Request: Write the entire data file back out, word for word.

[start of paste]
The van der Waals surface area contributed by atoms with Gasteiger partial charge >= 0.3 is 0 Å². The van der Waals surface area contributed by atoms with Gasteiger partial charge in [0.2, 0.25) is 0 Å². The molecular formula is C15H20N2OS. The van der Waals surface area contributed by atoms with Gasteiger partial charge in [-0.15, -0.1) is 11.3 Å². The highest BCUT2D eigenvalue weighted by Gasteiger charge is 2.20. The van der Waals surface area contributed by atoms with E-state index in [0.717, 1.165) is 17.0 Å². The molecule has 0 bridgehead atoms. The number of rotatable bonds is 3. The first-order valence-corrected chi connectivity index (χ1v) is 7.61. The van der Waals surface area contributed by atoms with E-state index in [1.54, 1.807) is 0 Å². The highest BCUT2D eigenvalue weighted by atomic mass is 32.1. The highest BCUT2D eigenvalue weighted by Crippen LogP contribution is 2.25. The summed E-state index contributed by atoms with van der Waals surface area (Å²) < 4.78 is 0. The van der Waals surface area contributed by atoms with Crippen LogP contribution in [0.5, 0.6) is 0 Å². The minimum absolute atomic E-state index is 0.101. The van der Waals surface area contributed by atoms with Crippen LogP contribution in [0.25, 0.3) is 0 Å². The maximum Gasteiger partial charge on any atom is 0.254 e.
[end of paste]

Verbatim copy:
The van der Waals surface area contributed by atoms with Gasteiger partial charge >= 0.3 is 0 Å². The van der Waals surface area contributed by atoms with Gasteiger partial charge in [0.2, 0.25) is 0 Å². The molecular formula is C15H20N2OS. The van der Waals surface area contributed by atoms with Gasteiger partial charge in [-0.15, -0.1) is 11.3 Å². The highest BCUT2D eigenvalue weighted by Gasteiger charge is 2.20. The van der Waals surface area contributed by atoms with E-state index in [0.717, 1.165) is 17.0 Å². The molecule has 0 bridgehead atoms. The number of rotatable bonds is 3. The first-order valence-corrected chi connectivity index (χ1v) is 7.61. The van der Waals surface area contributed by atoms with E-state index in [1.54, 1.807) is 0 Å². The highest BCUT2D eigenvalue weighted by atomic mass is 32.1. The highest BCUT2D eigenvalue weighted by Crippen LogP contribution is 2.25. The summed E-state index contributed by atoms with van der Waals surface area (Å²) < 4.78 is 0. The van der Waals surface area contributed by atoms with Crippen LogP contribution in [0.5, 0.6) is 0 Å². The minimum absolute atomic E-state index is 0.101. The van der Waals surface area contributed by atoms with Crippen LogP contribution in [0.25, 0.3) is 0 Å². The maximum Gasteiger partial charge on any atom is 0.254 e.